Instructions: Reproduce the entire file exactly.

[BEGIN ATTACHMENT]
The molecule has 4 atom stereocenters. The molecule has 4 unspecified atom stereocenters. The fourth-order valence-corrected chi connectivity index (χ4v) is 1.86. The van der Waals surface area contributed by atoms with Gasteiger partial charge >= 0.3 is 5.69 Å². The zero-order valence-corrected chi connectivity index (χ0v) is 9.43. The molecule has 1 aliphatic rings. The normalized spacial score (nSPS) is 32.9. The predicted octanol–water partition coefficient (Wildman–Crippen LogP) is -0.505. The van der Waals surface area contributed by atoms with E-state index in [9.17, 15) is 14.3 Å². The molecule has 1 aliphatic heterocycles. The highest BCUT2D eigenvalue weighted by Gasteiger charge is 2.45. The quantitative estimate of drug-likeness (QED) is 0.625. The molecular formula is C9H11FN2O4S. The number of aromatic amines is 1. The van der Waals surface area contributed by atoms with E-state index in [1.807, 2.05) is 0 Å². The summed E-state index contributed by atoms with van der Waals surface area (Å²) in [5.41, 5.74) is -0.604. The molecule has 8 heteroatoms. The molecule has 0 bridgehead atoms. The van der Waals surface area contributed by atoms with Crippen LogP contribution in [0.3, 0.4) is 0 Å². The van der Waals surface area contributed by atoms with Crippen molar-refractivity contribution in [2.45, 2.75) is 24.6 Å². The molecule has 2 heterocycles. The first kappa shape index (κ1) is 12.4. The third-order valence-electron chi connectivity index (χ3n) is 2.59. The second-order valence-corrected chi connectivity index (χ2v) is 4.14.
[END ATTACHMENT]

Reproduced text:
The molecule has 4 atom stereocenters. The molecule has 4 unspecified atom stereocenters. The fourth-order valence-corrected chi connectivity index (χ4v) is 1.86. The van der Waals surface area contributed by atoms with Gasteiger partial charge >= 0.3 is 5.69 Å². The zero-order valence-corrected chi connectivity index (χ0v) is 9.43. The molecule has 1 aliphatic rings. The normalized spacial score (nSPS) is 32.9. The predicted octanol–water partition coefficient (Wildman–Crippen LogP) is -0.505. The van der Waals surface area contributed by atoms with E-state index in [9.17, 15) is 14.3 Å². The molecule has 1 aliphatic heterocycles. The highest BCUT2D eigenvalue weighted by Gasteiger charge is 2.45. The quantitative estimate of drug-likeness (QED) is 0.625. The molecular formula is C9H11FN2O4S. The number of aromatic amines is 1. The van der Waals surface area contributed by atoms with E-state index in [1.807, 2.05) is 0 Å². The summed E-state index contributed by atoms with van der Waals surface area (Å²) in [5.41, 5.74) is -0.604. The molecule has 8 heteroatoms. The molecule has 0 bridgehead atoms. The van der Waals surface area contributed by atoms with Crippen LogP contribution in [0.3, 0.4) is 0 Å². The van der Waals surface area contributed by atoms with Crippen molar-refractivity contribution in [2.45, 2.75) is 24.6 Å². The molecule has 2 heterocycles. The first kappa shape index (κ1) is 12.4. The third-order valence-electron chi connectivity index (χ3n) is 2.59. The second-order valence-corrected chi connectivity index (χ2v) is 4.14.